the cool verandah. All the luggage was started by 6 o'clock, and then I had a quiet hour's sketching from beneath one of the great iron-wood trees (casuarina). At 7 o'clock our procession started ; every one cheery and good-tempered; on every side hearty greetings—“Yarra na / Yarra na / " and sounds of careless laughter, and merry voices. There is certainly a great charm in this pretty liquid language, and in the gentle affectionate manner of the people, who seem to be overflowing with genial kindliness. As usual, our path lay through such bowers of endlessly varied foliage as to form one continuous panorama of delight. No painter's brush could produce such infinite shades of green as are here multiplied,—from the delicate tender hues of the silky young banana-leaves, ranging through every description of dark-green and bright-green, blue-green and sunlit yellow, till the eye is fain to rest on the sombre hair-like foliage of the iron-wood trees, which grow on the very brink of the sea, their long tresses literally drooping to the water. We passed through plantations of coffee, not close-clipped as in Ceylon, but growing tall and rank, and overshadowed by cocoapalms, yet loaded with bright scarlet berries. The coffee shrubs are here made to do double duty, and serve as props for the vanilla, which is trained to creep all over them, its fragrant pods intermingling with the coffee cherries. The broad road of soft green turf next led us through groves of luxuriant bread-fruit trees with large pale-green fruit, dark mangotrees and orange-trees alike laden with their half-ripe crop, and here and there we passed a fragrant rose-apple tree, the fruit of which tastes exactly like the scent of roses. But of all heavenly perfumes, commend me to the blossom of the Tahitian chestnut, a noble forest-tree, with rich dark foliage, standing out in strong relief from the cool grey-greens of the hybiscus, with the lemoncoloured blossoms, which clothes the base of the mountains. Beyond that belt of cool shadow the great green hills tower in strange fantastic form, seamed by deep valleys, down which pour crystal streams, so numerous that the sparkling air seems to re-echo the musical voice of many waters. Every weird fantastic rockpinnacle is draped by clinging vines, infinite in their variety, and all alike lovely; and the clear sunlight playing on the golden green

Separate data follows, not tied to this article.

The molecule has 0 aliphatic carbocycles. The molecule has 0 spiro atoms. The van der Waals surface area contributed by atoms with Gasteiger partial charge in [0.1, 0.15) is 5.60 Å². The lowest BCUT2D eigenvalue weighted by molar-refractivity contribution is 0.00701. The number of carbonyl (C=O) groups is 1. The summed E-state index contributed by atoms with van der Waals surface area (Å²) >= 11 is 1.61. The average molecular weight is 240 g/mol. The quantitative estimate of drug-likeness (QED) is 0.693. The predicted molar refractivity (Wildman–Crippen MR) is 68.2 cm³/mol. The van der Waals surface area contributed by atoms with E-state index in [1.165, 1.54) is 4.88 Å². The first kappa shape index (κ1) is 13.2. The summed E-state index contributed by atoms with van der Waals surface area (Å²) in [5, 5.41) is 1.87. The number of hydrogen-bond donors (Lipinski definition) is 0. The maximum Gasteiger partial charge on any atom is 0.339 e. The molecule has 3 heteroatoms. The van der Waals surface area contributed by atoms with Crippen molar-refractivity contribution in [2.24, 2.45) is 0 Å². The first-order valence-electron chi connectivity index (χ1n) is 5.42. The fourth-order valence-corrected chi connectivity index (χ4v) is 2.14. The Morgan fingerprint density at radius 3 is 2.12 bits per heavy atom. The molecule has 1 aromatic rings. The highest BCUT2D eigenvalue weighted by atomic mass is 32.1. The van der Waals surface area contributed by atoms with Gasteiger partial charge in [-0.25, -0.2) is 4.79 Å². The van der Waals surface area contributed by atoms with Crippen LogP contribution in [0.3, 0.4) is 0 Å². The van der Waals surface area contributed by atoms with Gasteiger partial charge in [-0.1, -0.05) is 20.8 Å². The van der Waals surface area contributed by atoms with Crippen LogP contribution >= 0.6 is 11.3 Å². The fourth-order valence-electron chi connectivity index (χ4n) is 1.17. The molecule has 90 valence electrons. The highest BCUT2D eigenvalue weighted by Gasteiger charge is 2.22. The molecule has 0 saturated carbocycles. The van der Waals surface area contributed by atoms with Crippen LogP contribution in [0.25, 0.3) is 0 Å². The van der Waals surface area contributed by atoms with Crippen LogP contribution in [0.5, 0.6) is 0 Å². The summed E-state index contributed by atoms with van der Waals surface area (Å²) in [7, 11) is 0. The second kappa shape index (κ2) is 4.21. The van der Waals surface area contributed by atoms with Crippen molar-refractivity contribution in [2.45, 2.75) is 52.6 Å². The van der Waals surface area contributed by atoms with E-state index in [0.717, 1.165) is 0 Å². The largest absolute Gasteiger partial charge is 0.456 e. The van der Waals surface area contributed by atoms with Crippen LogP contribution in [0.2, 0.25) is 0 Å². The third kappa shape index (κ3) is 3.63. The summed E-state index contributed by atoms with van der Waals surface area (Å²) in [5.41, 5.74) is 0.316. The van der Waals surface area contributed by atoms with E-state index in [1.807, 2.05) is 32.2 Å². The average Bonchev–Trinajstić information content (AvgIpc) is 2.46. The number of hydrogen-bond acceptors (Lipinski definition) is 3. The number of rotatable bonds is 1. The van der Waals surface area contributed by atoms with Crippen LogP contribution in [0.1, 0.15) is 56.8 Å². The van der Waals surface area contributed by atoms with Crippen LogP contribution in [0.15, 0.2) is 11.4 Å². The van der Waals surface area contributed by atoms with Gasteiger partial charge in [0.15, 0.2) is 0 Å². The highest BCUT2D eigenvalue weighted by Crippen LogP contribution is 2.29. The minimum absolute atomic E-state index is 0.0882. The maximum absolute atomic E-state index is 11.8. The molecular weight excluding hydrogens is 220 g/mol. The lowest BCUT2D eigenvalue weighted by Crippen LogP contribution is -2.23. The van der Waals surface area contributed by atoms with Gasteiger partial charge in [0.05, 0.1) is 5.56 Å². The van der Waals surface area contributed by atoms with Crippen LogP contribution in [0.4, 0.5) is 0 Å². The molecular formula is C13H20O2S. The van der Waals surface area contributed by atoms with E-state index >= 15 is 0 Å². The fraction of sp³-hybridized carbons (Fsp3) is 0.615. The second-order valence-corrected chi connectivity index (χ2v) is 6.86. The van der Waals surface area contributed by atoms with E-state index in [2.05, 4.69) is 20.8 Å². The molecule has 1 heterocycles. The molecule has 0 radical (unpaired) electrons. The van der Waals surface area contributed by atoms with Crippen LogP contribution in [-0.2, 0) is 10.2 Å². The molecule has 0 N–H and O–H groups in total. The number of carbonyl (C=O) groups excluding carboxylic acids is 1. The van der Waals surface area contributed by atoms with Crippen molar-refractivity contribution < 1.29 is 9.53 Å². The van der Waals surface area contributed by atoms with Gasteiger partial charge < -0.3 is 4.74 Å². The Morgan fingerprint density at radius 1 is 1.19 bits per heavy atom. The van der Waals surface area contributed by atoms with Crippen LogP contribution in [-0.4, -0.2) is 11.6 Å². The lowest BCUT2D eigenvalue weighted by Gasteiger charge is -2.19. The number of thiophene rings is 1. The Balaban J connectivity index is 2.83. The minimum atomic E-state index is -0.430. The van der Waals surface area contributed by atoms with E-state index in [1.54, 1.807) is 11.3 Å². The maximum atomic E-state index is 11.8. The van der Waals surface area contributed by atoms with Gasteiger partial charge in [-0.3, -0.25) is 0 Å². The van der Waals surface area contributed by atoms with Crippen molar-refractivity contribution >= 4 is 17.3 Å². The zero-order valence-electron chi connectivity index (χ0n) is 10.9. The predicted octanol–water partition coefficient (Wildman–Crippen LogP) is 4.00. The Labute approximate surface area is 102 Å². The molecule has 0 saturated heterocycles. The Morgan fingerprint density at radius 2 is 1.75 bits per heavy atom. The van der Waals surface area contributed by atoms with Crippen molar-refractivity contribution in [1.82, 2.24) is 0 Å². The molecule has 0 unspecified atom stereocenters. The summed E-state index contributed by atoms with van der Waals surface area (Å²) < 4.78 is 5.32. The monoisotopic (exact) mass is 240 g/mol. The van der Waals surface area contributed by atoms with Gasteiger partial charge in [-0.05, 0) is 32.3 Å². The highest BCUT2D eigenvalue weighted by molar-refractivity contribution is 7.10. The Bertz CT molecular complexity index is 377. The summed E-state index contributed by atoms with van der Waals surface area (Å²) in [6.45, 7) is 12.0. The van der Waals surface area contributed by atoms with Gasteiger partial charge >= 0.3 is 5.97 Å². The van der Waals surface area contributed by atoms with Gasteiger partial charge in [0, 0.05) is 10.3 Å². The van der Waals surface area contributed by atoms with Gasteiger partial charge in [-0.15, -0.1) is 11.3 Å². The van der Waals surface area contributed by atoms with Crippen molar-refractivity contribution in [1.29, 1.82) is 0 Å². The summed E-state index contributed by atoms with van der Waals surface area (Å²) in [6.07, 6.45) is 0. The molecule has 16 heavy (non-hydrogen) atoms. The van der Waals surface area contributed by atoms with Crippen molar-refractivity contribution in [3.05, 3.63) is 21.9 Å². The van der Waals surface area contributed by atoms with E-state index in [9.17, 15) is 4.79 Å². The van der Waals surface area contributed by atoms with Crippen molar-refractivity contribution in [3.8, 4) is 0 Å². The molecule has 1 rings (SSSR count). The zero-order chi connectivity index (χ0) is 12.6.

of the mountain-summits, tells that even there, the same wealth of all things beautiful abounds.